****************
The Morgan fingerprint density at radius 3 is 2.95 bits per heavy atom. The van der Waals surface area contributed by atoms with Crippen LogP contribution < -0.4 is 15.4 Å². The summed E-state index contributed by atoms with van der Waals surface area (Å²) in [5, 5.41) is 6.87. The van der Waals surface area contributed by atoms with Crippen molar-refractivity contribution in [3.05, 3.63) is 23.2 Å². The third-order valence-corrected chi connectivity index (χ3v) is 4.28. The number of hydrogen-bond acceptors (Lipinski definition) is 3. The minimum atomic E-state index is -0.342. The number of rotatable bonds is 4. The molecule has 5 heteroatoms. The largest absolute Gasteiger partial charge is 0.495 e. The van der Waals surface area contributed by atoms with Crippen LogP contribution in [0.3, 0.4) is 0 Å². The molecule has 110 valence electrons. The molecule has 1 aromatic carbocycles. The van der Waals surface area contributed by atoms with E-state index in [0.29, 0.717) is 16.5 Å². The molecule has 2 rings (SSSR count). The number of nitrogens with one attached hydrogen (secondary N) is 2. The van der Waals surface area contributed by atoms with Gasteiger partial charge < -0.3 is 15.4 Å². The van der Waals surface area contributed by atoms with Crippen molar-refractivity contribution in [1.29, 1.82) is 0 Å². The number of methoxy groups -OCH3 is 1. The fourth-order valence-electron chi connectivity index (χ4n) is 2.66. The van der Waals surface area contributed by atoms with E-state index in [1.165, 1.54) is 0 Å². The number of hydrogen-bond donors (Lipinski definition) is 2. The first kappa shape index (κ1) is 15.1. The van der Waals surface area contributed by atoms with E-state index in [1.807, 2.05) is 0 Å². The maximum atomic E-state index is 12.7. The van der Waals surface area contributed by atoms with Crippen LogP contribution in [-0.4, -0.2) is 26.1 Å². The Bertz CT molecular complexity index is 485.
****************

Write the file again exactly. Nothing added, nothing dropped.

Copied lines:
The Morgan fingerprint density at radius 3 is 2.95 bits per heavy atom. The van der Waals surface area contributed by atoms with Crippen LogP contribution < -0.4 is 15.4 Å². The summed E-state index contributed by atoms with van der Waals surface area (Å²) in [5, 5.41) is 6.87. The van der Waals surface area contributed by atoms with Crippen molar-refractivity contribution in [3.05, 3.63) is 23.2 Å². The third-order valence-corrected chi connectivity index (χ3v) is 4.28. The number of hydrogen-bond acceptors (Lipinski definition) is 3. The minimum atomic E-state index is -0.342. The number of rotatable bonds is 4. The molecule has 5 heteroatoms. The largest absolute Gasteiger partial charge is 0.495 e. The van der Waals surface area contributed by atoms with Crippen LogP contribution in [0.3, 0.4) is 0 Å². The molecule has 110 valence electrons. The molecule has 1 aromatic carbocycles. The van der Waals surface area contributed by atoms with E-state index in [0.29, 0.717) is 16.5 Å². The molecule has 2 rings (SSSR count). The number of nitrogens with one attached hydrogen (secondary N) is 2. The van der Waals surface area contributed by atoms with Gasteiger partial charge < -0.3 is 15.4 Å². The van der Waals surface area contributed by atoms with Crippen molar-refractivity contribution in [1.29, 1.82) is 0 Å². The number of methoxy groups -OCH3 is 1. The fourth-order valence-electron chi connectivity index (χ4n) is 2.66. The van der Waals surface area contributed by atoms with E-state index in [1.165, 1.54) is 0 Å². The number of hydrogen-bond donors (Lipinski definition) is 2. The first kappa shape index (κ1) is 15.1. The van der Waals surface area contributed by atoms with E-state index in [1.807, 2.05) is 0 Å². The maximum atomic E-state index is 12.7. The van der Waals surface area contributed by atoms with Crippen LogP contribution in [-0.4, -0.2) is 26.1 Å². The Bertz CT molecular complexity index is 485.